Akron Art Museum presents Marilyn Stafford – A Life in Photography

Akron, OH: Marilyn Stafford – A Life in Photography will open at the Akron Art Museum in the Judith Bear Isroff Gallery and the Laura Ruth and Fred Bidwell Gallery on Saturday, February 24, 2024. The exhibition features decades of Stafford’s photography which will highlight the work, people, and issues she found most important. 

Marilyn Stafford was born in Cleveland in 1925 but spent most of her life in Europe. Stafford made a great income by photographing notable performers, models, writers, and celebrities which allowed her to devote time to her stronger interest in humanitarian work. She recorded the Algerian War of Independence in 1958, peacetime Lebanon in the 1960s, and India’s intervention in the Bangladesh Liberation War in 1971. Unfortunately, Marilyn Stafford passed in 2023 at the age of 97. 

“The Akron Art Museum has a fondness for photographic work, especially work which showcases natural curiosity and intrigue.” Says Jon Fiume, Executive Director, and CEO of the Akron Art Museum. “Her work is more than excellent photography – it’s connective stories between the subject, Marilyn, and the viewer.”  

“Photography was the driving force in Marilyn Stafford’s incredible life, and it connected her with cultures and historical events across the world.” Says Dr. Jeff Katzin, Senior Curator at the Akron Art Museum. “I am truly excited that this exhibition will honor her boundless curiosity, her humanitarian compassion, and her pioneering role as a female photojournalist in the twentieth century and share all of this with the Akron Art Museum’s audiences.”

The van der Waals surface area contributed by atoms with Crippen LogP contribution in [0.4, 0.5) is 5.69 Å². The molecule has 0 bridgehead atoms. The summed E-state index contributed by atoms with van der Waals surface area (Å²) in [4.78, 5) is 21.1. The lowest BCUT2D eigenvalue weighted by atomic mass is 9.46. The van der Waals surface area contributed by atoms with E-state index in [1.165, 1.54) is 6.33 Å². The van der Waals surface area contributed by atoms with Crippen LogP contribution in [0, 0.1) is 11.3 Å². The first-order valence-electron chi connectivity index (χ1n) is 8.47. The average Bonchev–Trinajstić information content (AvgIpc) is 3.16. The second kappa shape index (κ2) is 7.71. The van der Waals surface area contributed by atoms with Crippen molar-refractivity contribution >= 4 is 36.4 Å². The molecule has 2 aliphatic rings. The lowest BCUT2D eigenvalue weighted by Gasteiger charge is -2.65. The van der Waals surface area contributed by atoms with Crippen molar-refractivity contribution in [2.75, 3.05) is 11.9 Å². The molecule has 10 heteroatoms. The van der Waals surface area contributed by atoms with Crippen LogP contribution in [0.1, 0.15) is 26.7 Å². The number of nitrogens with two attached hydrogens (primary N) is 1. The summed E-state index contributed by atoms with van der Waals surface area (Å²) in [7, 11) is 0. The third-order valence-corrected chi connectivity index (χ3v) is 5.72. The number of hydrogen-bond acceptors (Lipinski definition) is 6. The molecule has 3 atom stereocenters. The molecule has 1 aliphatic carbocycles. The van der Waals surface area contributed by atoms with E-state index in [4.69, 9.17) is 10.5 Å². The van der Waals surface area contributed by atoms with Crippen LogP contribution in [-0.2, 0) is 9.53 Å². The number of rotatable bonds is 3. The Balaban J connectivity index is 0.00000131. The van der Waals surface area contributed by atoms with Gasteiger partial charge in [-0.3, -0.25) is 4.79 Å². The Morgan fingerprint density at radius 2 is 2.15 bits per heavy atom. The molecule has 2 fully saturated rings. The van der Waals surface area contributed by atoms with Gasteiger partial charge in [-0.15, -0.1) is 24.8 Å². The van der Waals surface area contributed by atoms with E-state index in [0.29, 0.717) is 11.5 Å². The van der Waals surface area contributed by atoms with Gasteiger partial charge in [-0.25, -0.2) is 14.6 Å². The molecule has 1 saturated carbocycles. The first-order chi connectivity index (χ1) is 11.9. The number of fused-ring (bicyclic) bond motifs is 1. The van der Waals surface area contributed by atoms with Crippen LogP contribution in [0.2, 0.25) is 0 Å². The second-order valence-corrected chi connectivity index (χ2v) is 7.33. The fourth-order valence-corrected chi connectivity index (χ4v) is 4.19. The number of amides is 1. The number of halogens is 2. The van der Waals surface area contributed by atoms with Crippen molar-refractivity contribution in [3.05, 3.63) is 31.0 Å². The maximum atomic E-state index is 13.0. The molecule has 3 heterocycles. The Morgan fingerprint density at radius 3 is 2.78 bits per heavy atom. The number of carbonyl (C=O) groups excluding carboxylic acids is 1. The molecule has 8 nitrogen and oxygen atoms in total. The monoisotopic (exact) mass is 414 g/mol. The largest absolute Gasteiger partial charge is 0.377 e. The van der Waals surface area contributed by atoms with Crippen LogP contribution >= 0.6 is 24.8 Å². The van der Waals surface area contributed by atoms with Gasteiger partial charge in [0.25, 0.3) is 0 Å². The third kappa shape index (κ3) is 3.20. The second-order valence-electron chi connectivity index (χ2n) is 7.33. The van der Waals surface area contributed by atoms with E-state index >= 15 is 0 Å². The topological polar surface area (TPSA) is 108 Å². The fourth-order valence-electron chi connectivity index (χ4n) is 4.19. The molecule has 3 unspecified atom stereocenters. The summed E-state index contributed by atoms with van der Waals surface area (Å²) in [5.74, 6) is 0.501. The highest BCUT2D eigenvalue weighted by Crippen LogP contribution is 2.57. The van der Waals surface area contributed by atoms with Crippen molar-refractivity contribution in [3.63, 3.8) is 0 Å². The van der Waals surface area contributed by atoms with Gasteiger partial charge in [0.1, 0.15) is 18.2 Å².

On view in this exhibition is a picture Stafford took during the Algerian War of Independence. The picture showcases refugees in a camp near a bombed hospital. This picture ended up being her first front-page photograph in The Observer, which then sent an additional journalist to report on the situation. That photograph is a remarkable story from Stafford which we get to share with Akron .  

“What engages me most about Marilyn Stafford’s work is the extraordinary range of subjects she was able to capture, from celebrities to street photography, fashion, everyday life, and wartime photojournalism.” Says Wendy Earle, Curator at the Akron Art Museum, and co-curator of this exhibition. “Viewers who are interested in almost any facet of photography will find something to connect with in this exhibition.” 

This exhibition could not have happened without the support of Marilyn Stafford Photography, who is an archive for Stafford’s work and connects with Museums for exhibitions and events.  

“It is very moving, in the year after my mother’s death, to see her work exhibited so close to her hometown.” Said Lina Clerke, daughter of Marilyn Stafford and Director of Marilyn Stafford Photography. “This exhibition will also bring me back to Cleveland, for the first time in 25 years. I can’t wait to see her photographs on the museum walls, and to meet residents when I give a talk [at the Museum] in April.” 

“The exhibition is intended to be a reflective and engaging look at a period of 20th century history through Marilyn’s unique gaze.” Said Nina Emett, the Photo Archive Manager, Curator and Director of Marilyn Stafford Photography. “We were able to let Marilyn know the good news [the Museum’s exhibition] before she died in early 2023. ‘Oh, how lovely, my work is going home,’ she said with a big smile on her face.”   

This exhibition will allow you to engage with several decades of the twentieth century with glimpses into the locals of Paris, London, Rome, Tunisia, Lebanon, India, and Bangladesh. This combination of children, passersby pedestrians, and war refugees, with models, artists, celebrities, and politicians makes for a striking contrast. All the subjects are portrayed with respect and dignity, but each showcase a level of humanity that once again proves the major similarities we share as humanity.  

For media inquiries and image requests, please email Matthew Hribar at mhribar@akronartmuseum.org.